7. It Keeps You Warm, for Now

Maybe an electric car isn’t for you. How about making your home more energy efficient? Two tax credits to help defray such costs are set to die at the end of 2013. One is a $500 credit for certain improvements made to a primary residence. Second is the Energy Efficient Home Credit, a $2,000 exemption for home builders.

8. R&D? On Your Own

Congress has repeatedly extended the tax credit for technology research and development since it was enacted in 1981. Those extensions appear to be over, and the law is set to expire at the end of the year.

9. Luxury Has Its Price

For those who pay lots of state sales tax because they buy big-ticket items like cars and luxury items, this is a nice tax break. A federal tax filer could deduct state sales taxes paid if they were higher than state income taxes. The chance to do so ends this year.

 

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Five lessons to be learned from the Madoff scandal

Five years ago we learned about the Ponzi scheme engineered by Bernie Madoff.  How can you avoid being scammed like the people who lost billions to Madoff?  Here are five things to look for when working with an investment firm:

1. Demand Assets Be Held at Large Custodian

Be sure your assets are held by a large reputable custodian like Charles Schwab.  The custodian will be the one sending you your statements and trade confirmations.  In the Madoff scandal, all of the clients’ funds were accounted for only by Madoff’s firm, and investments were held by Madoff’s wealth management operation, which was at the heart of the scam. If client funds were held at a legitimate, large custodian like Charles Schwab, the scam would have been virtually impossible to carry out since the account statements would flow from the custodian, and the discrepancies would have been exposed immediately.

2. Fraud Diversification

Diversification is one of the primary keys to risk control.  No one should have all of his assets in a  single fund or a single stock.

3. Ask Questions and Demand Answers

When clients asked Madoff questions about his returns and management style, he refused to answer them. This is a massive red flag. Clients are entitled to answers regarding holdings, investment strategies and costs. Failure to provide this sort of information is a major warning sign.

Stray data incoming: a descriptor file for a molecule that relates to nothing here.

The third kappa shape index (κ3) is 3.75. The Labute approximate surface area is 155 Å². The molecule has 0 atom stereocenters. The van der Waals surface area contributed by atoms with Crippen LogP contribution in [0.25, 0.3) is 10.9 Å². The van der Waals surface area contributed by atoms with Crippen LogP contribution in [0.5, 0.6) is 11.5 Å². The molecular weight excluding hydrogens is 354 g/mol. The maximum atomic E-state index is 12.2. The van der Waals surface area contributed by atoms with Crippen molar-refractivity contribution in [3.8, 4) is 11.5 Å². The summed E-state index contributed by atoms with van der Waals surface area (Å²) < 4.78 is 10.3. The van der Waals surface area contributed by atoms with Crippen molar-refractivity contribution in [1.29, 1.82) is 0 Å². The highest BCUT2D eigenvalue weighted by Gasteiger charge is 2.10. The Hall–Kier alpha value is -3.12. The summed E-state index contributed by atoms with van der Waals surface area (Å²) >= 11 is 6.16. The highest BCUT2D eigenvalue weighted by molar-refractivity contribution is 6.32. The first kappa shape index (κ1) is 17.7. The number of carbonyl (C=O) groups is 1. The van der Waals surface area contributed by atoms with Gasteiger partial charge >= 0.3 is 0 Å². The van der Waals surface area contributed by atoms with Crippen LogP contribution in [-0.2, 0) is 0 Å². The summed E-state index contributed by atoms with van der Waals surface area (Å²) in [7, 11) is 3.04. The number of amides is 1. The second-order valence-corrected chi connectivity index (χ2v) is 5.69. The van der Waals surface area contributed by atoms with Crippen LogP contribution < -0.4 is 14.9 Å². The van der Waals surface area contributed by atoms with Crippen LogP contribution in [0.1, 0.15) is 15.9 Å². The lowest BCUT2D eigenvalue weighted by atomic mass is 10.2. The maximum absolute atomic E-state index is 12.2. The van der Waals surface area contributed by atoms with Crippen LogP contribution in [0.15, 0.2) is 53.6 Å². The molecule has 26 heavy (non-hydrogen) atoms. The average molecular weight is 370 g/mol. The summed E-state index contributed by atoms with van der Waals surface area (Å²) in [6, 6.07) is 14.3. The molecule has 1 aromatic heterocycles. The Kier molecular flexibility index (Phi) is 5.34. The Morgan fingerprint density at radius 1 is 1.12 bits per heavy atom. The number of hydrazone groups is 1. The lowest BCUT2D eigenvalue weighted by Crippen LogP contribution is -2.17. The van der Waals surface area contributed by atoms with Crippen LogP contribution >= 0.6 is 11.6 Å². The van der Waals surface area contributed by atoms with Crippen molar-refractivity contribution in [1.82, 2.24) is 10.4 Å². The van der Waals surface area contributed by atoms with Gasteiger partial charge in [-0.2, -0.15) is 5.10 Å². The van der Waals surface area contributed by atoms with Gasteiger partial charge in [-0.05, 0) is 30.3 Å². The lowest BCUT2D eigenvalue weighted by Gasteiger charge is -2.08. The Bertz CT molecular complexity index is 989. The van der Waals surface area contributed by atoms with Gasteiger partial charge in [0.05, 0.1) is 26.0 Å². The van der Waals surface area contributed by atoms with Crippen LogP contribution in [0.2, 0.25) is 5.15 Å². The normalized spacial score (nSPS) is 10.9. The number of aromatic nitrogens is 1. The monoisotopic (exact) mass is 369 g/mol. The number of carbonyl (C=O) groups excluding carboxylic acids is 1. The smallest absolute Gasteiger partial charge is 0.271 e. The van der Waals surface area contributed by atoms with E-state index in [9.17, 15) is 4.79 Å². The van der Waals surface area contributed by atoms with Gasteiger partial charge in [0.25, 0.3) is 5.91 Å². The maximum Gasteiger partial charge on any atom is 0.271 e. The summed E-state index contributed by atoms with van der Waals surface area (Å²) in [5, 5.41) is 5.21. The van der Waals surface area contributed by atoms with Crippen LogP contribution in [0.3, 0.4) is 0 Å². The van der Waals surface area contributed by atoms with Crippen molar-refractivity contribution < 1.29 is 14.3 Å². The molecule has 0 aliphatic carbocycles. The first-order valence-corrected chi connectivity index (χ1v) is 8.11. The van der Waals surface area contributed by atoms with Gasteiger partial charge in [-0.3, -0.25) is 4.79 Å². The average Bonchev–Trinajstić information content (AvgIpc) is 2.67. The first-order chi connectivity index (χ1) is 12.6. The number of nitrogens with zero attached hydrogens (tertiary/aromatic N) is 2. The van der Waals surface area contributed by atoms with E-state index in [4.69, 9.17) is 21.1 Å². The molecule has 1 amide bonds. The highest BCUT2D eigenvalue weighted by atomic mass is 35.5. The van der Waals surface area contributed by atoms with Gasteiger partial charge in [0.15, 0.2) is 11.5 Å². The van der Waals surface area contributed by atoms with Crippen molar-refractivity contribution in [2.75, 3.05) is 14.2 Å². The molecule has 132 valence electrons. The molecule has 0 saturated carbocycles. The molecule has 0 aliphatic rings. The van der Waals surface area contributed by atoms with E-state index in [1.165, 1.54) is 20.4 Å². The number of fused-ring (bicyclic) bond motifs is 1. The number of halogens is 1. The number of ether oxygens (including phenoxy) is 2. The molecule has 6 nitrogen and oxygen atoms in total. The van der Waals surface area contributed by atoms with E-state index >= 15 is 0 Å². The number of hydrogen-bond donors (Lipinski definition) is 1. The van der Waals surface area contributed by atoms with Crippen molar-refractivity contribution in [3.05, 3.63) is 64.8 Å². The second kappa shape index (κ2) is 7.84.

4. If Investments or Strategy Can’t Be Readily Explained, Don’t Invest

Often investment scams are hidden in the obscure, opaque and complicated. Madoff claimed to use a “split-strike” strategy for generating steady returns for investors by investing in the largest stocks in the S&P 100 index while simultaneously buying and selling options against either these particular stocks or the S&P 100 index. If it sounds too confusing or can’t be explained simply, avoid it altogether.

5. If it Sounds Too Good to Be True watch out.

Investors often fall victim to big lies more easily than small lies. Madoff used decade-long consistency to lure investors in. Don’t believe anyone who tells you that you can earn higher returns while assuming a lower risk. If you’re realizing high returns, then you’re also accepting increased risk.

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Pricking the Stock Market Bubble Debate

We recently posted a note about the definition of a “bubble.”  We thought it would be worth our while to share the thoughts of billionaire Ken Fisher’s firm on this issue.  We share this, not as a firm prediction, but an analysis by an individual who’s more often right than wrong.

Are stocks about to froth over? With many indexes routinely clocking new highs, bubble chatter is easy to come by. One former presidential budget advisor says stocks are in a bubble! Our soon-to-be Fed head and one of her predecessors say no such bubble exists! A popular newspaper weighed in, too, corralling a few “experts” to opine on the issue. All the hoopla suggests there is a bubble … in bubble talk! In stocks, however, evidence suggests otherwise—this bull has plenty of fundamental support and rational reasons to keep on running.

What tends to move stocks most is the gap between economic and business fundamentals and the degree to which these fundamentals are appreciated. A stock market bubble forms when expectations about publicly traded companies’ future earnings exceed reality—when expectations become inflated. In the late 1990s, for example, Tech stocks with little revenue, unproven track record of success and poor business models shot sky high. Euphoric sentiment was defying fundamentals—glee, driven largely by past returns, was the only thing holding them up. Fundamentals eventually won the day, and sentiment followed after investors gradually saw their irrational bets go south. The bubble burst.

But today’s market looks nothing like that. Expectations are pretty low—few fathom that profits can keep growing and the global economy stay firm or even reaccelerate. Signs of optimism are guarded at best, and are often loaded with “yeah buts.” And keep in mind, bubbles don’t form overnight and are very difficult to detect. So difficult, in fact, that if everyone’s talking about them, they probably aren’t there. Constant bubble talk is self-deflating—it fosters fear and skepticism.

So why do some argue that we are in a bubble? Perhaps it’s because of the recent spate of social media IPOs, which may scare folks into thinking that markets are partying like it’s 1999—just before the Tech bubble burst. However, there are many differences between now and then. Sure, there may be some euphoria in social media, but social media is a small subset of IPOs. Consider: In 1999, there were 368 IPOs in tech alone. In 2013, Twitter made 33. Even if you think Social Media firms are frothy, they’re a tiny portion of the overall market and don’t necessarily reflect broader sentiment. Among tech companies, recent IPOs are trading at 5.6 times sales, compared with 26.5 times sales in 1999—investors aren’t placing exuberant valuations on yet-to-be-seen sales. And most of today’s IPOs aren’t Tech—they span most sectors, and many are higher-quality companies with real business plans compared to the flash-in-the-pan tech companies from the ‘90s. Hilton, an IPO scheduled to launch soon, has a rather time-tested business model, if nothing else.